ABACC Argentine-Brazilian Agency for Accounting and Control of Nuclear Materials
DUPIC Direct Use of Pressurized Water Reactor Spent Fuel in CANDU reactor
FAS Federation of American Scientists
FMCI Fissile Material Control Initiative
FMCT Fissile Material Cut-off Treaty
G8 Group of Eight (Canada, France, Germany, Italy, Japan, Russia, the United Kingdom and the United States)
G-20 Group of Twenty (Argentina, Australia, Brazil, Canada, China, France, Germany, India, Indonesia, Italy, Japan, Mexico, Russia, Saudi Arabia, South Africa, South Korea, Turkey, United Kingdom, United States and the European Union)
GCR2P Global Centre for the Responsibility to Protect
GICNT Global Initiative to Combat Nuclear Terrorism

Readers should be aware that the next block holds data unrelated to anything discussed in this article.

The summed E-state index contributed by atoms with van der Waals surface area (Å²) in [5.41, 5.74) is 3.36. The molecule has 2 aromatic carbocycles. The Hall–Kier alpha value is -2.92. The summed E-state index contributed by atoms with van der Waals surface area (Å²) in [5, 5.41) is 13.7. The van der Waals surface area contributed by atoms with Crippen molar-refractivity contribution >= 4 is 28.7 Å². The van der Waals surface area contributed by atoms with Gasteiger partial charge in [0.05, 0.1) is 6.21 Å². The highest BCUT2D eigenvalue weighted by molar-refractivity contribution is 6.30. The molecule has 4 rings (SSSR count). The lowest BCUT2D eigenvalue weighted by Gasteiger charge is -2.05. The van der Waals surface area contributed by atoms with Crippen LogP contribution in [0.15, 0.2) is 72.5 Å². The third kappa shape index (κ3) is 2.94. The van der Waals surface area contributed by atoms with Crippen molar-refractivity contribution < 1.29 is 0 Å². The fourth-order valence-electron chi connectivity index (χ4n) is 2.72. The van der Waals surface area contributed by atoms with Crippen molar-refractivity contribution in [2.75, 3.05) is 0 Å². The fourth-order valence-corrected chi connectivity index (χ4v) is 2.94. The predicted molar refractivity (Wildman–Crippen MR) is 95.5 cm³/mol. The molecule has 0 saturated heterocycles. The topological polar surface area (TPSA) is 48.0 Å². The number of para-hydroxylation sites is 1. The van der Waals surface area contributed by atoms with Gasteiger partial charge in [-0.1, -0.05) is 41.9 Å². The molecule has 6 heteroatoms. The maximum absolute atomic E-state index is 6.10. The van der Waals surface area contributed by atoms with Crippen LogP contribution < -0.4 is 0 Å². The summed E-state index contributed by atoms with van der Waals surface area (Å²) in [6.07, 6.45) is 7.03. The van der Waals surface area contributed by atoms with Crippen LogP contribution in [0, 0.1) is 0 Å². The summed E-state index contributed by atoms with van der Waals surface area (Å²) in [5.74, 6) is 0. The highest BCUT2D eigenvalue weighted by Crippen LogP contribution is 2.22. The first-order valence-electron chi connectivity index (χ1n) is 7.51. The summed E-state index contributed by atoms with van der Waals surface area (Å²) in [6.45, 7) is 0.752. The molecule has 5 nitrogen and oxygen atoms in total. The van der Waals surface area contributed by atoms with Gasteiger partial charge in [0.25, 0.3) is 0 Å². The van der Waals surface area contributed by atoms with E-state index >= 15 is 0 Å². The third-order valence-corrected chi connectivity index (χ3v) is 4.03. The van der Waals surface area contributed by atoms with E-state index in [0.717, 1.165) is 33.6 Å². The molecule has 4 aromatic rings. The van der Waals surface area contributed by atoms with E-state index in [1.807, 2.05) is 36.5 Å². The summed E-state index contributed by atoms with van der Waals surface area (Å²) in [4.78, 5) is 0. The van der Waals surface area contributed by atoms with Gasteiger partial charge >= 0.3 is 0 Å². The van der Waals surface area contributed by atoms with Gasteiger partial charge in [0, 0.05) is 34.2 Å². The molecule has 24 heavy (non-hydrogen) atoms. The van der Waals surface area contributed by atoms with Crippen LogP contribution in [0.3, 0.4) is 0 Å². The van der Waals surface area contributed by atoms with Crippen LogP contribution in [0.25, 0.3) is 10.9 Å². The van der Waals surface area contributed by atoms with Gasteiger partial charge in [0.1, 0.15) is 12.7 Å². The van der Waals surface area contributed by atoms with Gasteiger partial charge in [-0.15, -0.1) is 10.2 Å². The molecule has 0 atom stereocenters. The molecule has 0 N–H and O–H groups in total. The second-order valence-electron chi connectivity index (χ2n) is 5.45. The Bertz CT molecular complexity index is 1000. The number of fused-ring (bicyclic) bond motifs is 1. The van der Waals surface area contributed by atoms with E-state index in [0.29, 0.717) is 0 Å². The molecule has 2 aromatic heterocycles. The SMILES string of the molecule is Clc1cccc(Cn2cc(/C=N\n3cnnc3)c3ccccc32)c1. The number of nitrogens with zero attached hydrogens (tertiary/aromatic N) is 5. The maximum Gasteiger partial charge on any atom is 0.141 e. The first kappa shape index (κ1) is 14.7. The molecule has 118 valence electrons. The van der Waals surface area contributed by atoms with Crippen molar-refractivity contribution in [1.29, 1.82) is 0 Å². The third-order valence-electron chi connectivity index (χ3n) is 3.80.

GIF Generation IV International Forum
GLCM ground-launched cruise missile
GNEP Global Nuclear Energy Partnership
GWe gigawatts (billion watts) electrical
HEU high enriched uranium
IAEA International Atomic Energy Agency
ICAN International Campaign to Abolish Nuclear Weapons
ICBL International Campaign to Ban Landmines
ICBM intercontinental ballistic missile
ICJ International Court of Justice
IISS International Institute for Strategic Studies
IMS CTBT International Monitoring System
INF Treaty Intermediate and Short Range Nuclear Forces Treaty
IRBM intermediate range ballistic missile
ISIS Institute for Science and International Security